Variable Frequency
Multidisciplinary team Caregivers
Sex
Female 27 (90) 2 (33.3)
Male 3 (10) 4 (66.7)
Race
White 23 (76.7) 4 (66.7)
Black 2 (6.6) -
Brown 5 (16.7) 2 (33.3)
Marital status
Single 6 (20) -
Married/in a stable relationship 21 (70) 6 (100)
Divorced 3 (10) -
Number of children
None 7 (23.3) -
1 11 (36.7) 2 (33.3)
2 11 (36.7) 4 (66.7)
3 1 (3.3) -
Religion
Catholic 17 (56.7) 3 (50)
Spiritist 6 (20) -
Evangelical 5 (16.7) 2 (33.3)
Ignored 2 (6.6) 1 (16.7)
Family income (minimum wage)*
1 - 3 15 (50) 2 (33.3)
3 - 6 7 (23.3) 1 (16.7)
> 6 wage 8 (26.7) 3 (50)
Time of formation (years)
< 1 2 (6.6) -
1 - 5 8 (26.7) -
6 - 10 9 (30) 2 (33.4)
> 11 11 (36.7) 4 (66.6)
Specialization in intensive care
Yes 12 (40)
No 18 (60)
Years of work experience in intensive care (years)
< 1 6 (20)
1 - 3 7 (23.3)
> 3 17 (56.7)

Results expressed as n (%).

Table 4 - Sociodemographic characteristics of the multidisciplinary team and caregivers included in the pretest

The eligibility criteria defined for this study were important to carefully determine whether caregivers were emotionally prepared to respond safely and without emotional distress to the questionnaire. The use of the PHQ9(16) was essential to identify caregivers who were potentially ineligible to participate due to emotional conditions. Studies correlate family changes related to the loss of children with high rates of depression, among other psychological illnesses, in which family dynamics change significantly. Therefore, using instruments that can track symptoms of depression or risk of suicide are essential; it is effective to exclude individuals with such issues from studies that refer to the moment of the loss of a loved one, as including them may exacerbate suffering.(21)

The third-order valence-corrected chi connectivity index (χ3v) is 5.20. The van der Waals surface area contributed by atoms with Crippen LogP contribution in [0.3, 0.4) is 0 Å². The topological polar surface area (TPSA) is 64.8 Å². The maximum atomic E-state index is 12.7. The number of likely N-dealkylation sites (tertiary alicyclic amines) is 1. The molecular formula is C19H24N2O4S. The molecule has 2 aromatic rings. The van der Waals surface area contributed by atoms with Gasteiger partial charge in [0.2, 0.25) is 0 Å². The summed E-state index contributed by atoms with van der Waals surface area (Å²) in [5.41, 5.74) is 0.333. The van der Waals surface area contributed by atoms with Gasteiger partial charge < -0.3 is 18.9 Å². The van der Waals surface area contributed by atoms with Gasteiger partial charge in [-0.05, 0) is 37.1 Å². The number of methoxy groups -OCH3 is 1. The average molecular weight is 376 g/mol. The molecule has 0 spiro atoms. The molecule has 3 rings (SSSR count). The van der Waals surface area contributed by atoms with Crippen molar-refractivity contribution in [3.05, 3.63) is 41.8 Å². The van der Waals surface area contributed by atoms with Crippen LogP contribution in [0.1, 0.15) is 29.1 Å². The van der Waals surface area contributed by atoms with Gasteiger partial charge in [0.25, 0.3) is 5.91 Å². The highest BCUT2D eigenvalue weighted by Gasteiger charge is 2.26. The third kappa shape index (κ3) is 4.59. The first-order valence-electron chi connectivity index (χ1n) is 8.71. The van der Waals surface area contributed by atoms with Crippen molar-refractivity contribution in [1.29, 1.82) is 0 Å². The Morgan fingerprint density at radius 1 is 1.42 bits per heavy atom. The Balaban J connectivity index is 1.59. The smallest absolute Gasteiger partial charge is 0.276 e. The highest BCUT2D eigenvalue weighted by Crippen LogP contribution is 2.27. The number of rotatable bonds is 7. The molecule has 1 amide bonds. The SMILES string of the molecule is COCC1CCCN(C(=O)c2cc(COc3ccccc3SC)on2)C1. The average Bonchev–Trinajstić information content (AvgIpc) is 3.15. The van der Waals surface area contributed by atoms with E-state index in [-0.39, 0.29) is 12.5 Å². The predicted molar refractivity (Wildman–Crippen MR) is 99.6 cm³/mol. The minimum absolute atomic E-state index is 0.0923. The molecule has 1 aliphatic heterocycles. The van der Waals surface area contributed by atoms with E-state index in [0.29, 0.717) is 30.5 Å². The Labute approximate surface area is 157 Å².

Finally, this study was restricted to a center in Brazil in a city located in the interior of the state of São Paulo. However, despite the great geographic expansion of the country, all five regions share the same language, and although there are some cultural variations, this is not a factor that compromises the generalization of the instrument to the Brazilian population as a whole. Another limitation was that caregivers were approached less than a year after the death of their loved one, which may have been a contributing factor to the small number of caregivers in the pretest.

CONCLUSION

The two Pediatric Intensive Care Unit-Quality of Dying and Death versions (for caregivers and the multidisciplinary team) were culturally adapted, with a good understanding of the items by both groups of participants. The questionnaires include relevant items that evaluate the process of dying and death in the intensive care setting, and can facilitate changes in care centered on patients (and even family caregivers) in view of one’s suffering in relation to the end of life.

Future research is needed to evaluate other psychometric properties of the Pediatric Intensive Care Unit-Quality of Dying and Death versions used in this study. In addition, it may be feasible to review the number of items and their similarity; as such, the questionnaire could be transformed into a shorter version to facilitate its application in the daily routine of the pediatric intensive care unit.

ACKNOWLEDGMENTS

The researchers would like to thank the Research Group on Palliative Care and Health-Related Quality of Life (GPQual) from Hospital de Cancer de Barretos, São Paulo, Brazil.

Data availability

The data supporting the findings of this study have been presented within the article and its supplementary materials.